A Clash of Kings  (A Song of Ice and Fire, #2) A Clash of Kings discussion

Who's to blame for Theon's downfall?

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Scott Kinkade Should we blame Ned for not raising him right? Or is Theon inherently evil? Or perhaps he's just the product of a twisted world?

Imbunche In my opinion Theon was the reason of his own downfall. He was too proud for his own good which led him to making wrong decisions. I don't think you can blame Ned for that in any way. Of course being taken from his family and being raised by another must have had an effect on him, but he was not mistreated in Winterfell, he was raised the same way as the Stark children and they did not turn out that way at all. If anything it was his own father's fault because of the way he treated Theon after he returned home from Winterfell, Being sidelined like that made Theon feel the need to prove himself more as he had seen himself as too good for the task he was given.

Mirkat This is something I've thought about quite a bit, though I think of it more in terms of explaining rather than blaming.

In the universe of this book series, taking the child of a defeated rival as a ward is a common strategy to prevent the rival from attacking again. For Eddard Stark, this strategy was successful in the sense that Balon Greyjoy and the rest of the Iron Born refrained from challenging the Starks while Theon was Ned's ward. Ned treated Theon with kindness, and Theon grew up alongside the Stark children, forging a bond, especially with Robb. When he suggests enlisting Balon Greyjoy's assistance in Robb's claims to the throne, I think he really believes that Balon will help them. He of course completely fails to anticipate how Balon will react to him and his proposal. Because the Iron Born don't make deals or wait around for anyone to give things to them--they just go out and take them and kill anyone in their way! Because IRON BORN! And of course Theon fails to anticipate that because he didn't have a Greyjoy upbringing; he had a Stark upbringing.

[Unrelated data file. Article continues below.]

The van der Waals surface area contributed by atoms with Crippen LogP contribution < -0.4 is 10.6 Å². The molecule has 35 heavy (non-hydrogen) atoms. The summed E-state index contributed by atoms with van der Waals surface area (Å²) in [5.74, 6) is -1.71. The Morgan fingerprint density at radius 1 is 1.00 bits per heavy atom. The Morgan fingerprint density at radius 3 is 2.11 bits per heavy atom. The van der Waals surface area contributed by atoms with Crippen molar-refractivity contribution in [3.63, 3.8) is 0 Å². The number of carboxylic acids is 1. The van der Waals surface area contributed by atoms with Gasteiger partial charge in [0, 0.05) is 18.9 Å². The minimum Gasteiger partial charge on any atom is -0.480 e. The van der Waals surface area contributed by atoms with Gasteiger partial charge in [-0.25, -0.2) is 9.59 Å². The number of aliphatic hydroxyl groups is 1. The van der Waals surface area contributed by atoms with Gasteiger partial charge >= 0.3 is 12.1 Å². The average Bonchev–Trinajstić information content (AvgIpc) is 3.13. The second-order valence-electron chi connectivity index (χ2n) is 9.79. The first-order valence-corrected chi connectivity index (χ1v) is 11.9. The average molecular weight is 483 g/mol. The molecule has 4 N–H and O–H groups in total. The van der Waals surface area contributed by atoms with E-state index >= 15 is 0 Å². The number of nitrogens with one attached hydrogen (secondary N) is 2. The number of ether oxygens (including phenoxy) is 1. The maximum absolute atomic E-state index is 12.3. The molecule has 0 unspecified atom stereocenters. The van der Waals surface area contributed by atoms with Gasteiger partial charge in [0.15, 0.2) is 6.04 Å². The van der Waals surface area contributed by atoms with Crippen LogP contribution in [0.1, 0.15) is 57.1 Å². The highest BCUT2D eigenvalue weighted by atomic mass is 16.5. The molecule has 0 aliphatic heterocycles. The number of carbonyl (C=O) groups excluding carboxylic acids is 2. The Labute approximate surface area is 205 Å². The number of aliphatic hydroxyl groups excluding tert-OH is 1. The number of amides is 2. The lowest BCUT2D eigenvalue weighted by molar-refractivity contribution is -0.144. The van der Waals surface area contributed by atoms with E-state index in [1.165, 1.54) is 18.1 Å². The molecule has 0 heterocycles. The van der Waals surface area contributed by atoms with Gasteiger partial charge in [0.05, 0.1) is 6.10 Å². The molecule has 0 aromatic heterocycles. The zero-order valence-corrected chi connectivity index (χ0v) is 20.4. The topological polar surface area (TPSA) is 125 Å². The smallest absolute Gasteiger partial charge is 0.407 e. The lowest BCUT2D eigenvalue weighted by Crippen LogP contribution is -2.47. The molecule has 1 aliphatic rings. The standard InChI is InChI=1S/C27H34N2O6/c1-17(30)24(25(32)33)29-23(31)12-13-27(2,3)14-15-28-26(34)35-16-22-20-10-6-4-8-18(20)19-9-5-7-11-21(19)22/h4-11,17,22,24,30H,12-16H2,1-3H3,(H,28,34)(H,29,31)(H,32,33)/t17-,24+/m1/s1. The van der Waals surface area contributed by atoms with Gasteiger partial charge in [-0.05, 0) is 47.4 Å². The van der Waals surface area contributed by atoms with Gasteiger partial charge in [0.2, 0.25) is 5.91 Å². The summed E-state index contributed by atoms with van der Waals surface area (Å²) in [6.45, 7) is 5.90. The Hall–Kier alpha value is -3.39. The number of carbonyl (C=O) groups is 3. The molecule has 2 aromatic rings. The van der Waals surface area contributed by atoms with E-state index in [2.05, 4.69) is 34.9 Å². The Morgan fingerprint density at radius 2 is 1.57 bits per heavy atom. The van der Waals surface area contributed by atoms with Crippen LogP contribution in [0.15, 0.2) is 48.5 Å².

Balon Greyjoy puts Theon in a horrible situation, and Theon feels compelled to prove to his father that life in Winterfell with the Starks didn't make him "soft" and unworthy. And this leads him to go back to Winterfell and be horrible. So there were a chain of circumstances that led up to Theon Greyjoy making a vicious, horrendous choice.

Scott Kinkade Interesting. Thank you for your thoughts.

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